Over the years one of the entrées I have enjoyed very much at Singapore Café has been Veggie Ginger Tofu, although I would not rate it the same as many of the ginger dishes served in the Seattle area and other cities. The one here includes tofu, ginger, mushrooms, peanuts, and snow peas as the primary ingredients, set on a bed of lettuce that I only consume if the rest of the plate is not sufficiently filling. I find the dish to be “sickly sweet” and off balance in flavor, but still the vegetables and tofu are of good quality and this is something I do not mind ordering. It is much better with fish sauce, which does not come in the vegetarian version, but can be requested.
Yu Sang Broccoli is generally good in its vegetarian version, but can also be ordered with meat. Becky describes this as a “Chinese ex-patriot” dish, and it probably came from the large Chinese population in Thailand that mixed their own recipes with the local ingredients. To me this is one of the few dishes at Singapore Café that does not taste too sweet or “Americanized;” rather it has a good balance of flavors. It is surprisingly spicy, though, considering the lack of spice found in many of the other dishes.
Curry dishes are the ones that have been the most disappointing to me. They do not seem to have the rich and full flavors I have experienced elsewhere, and in this case I would like them to be more “authentic” (as I have experienced them in other restaurants).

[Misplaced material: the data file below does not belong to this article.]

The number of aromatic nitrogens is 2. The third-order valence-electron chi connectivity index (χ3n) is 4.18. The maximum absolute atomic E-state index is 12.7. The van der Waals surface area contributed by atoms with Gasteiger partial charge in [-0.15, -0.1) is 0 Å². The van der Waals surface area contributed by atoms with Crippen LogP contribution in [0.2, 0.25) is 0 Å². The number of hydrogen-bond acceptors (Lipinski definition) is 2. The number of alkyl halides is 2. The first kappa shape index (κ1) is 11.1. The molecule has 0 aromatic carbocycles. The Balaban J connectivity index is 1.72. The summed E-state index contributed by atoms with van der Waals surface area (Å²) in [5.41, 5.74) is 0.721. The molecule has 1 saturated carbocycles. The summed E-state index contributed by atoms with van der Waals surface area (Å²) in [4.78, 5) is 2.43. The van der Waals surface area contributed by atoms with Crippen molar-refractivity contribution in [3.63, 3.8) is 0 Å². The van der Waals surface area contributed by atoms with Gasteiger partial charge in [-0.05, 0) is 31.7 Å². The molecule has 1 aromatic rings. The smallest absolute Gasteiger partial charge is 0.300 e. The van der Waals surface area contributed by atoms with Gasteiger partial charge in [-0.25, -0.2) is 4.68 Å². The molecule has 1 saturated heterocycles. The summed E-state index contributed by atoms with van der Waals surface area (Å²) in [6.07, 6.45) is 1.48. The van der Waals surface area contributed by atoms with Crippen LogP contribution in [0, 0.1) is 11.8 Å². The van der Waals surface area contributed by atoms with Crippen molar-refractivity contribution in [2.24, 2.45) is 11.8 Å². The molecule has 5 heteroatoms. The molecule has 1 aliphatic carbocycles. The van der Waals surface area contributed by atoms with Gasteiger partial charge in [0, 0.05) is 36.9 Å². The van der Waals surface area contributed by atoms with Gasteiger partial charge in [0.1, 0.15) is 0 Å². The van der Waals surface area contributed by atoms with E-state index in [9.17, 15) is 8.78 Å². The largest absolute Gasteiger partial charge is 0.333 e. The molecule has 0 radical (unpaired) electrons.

A very good vegetarian choice is the Veggie Mi Goreng, consisting of noodles with tofu and vegetables. I think this is usually considered to be a Malaysian dish, and over the years has been one of my favorites at Singapore Café. It is not one of the dishes that taste “sweet,” although it seems to have a sweet and sour contrast done in a traditional Asian way.
Several soups are served as entrées, but many of them are not as satisfying to me as at other Thai restaurants. The Tom Kha Gai (with coconut), however, has frequently been better than at many other places.
Tom Yum is a spicy soup with pineapple and tomato, flavored with lemongrass. This is similar to Vietnamese style sweet and sour soup, but is rather different from the versions of tom yum I have found at other Thai restaurants. I liked the chicken version better than the one with shrimp, even though the opposite is true with some other dishes.
Some of the best dishes at Singapore have been specials that are not always available including Mango Tofu that may not be great when compared to Thai food available in other cities, but is one of the more delicious and healthy dishes available in El Paso. This is an example of the food at Singapore that may not be the best that can be found anywhere, but is certainly enjoyable (or at least I have found it to be so).
The Green Tea Chicken started out as a special but was added to the menu in 2005. This is a spicy dish served in a bowl on top of rice with broccoli and other vegetables. When Becky served it as a special I liked it so much I made it a point to tell her, and perhaps this was one of the reasons it was added to the menu (OK, maybe this wasn’t the reason). There is also a tofu version but I think the chicken has a better flavor.